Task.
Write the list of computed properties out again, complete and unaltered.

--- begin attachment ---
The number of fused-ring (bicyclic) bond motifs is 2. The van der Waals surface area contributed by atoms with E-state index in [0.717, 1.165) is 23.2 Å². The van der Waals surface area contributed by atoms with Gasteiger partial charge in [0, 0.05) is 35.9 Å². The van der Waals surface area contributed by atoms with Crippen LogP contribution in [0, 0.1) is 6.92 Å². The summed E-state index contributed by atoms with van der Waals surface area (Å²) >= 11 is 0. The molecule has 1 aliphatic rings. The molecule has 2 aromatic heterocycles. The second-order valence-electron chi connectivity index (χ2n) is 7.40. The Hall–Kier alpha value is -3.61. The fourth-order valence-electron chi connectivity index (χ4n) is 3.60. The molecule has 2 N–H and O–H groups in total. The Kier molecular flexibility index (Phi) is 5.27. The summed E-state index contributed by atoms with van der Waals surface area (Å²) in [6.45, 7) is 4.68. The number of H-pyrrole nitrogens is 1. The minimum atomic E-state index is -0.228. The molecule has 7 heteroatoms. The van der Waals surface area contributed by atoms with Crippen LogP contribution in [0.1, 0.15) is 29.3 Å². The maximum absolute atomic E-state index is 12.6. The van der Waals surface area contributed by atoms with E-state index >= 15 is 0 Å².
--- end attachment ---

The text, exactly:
The number of fused-ring (bicyclic) bond motifs is 2. The van der Waals surface area contributed by atoms with E-state index in [0.717, 1.165) is 23.2 Å². The van der Waals surface area contributed by atoms with Gasteiger partial charge in [0, 0.05) is 35.9 Å². The van der Waals surface area contributed by atoms with Crippen LogP contribution in [0, 0.1) is 6.92 Å². The summed E-state index contributed by atoms with van der Waals surface area (Å²) >= 11 is 0. The molecule has 1 aliphatic rings. The molecule has 2 aromatic heterocycles. The second-order valence-electron chi connectivity index (χ2n) is 7.40. The Hall–Kier alpha value is -3.61. The fourth-order valence-electron chi connectivity index (χ4n) is 3.60. The molecule has 2 N–H and O–H groups in total. The Kier molecular flexibility index (Phi) is 5.27. The summed E-state index contributed by atoms with van der Waals surface area (Å²) in [6.45, 7) is 4.68. The number of H-pyrrole nitrogens is 1. The minimum atomic E-state index is -0.228. The molecule has 7 heteroatoms. The van der Waals surface area contributed by atoms with Crippen LogP contribution in [0.1, 0.15) is 29.3 Å². The maximum absolute atomic E-state index is 12.6. The van der Waals surface area contributed by atoms with E-state index >= 15 is 0 Å².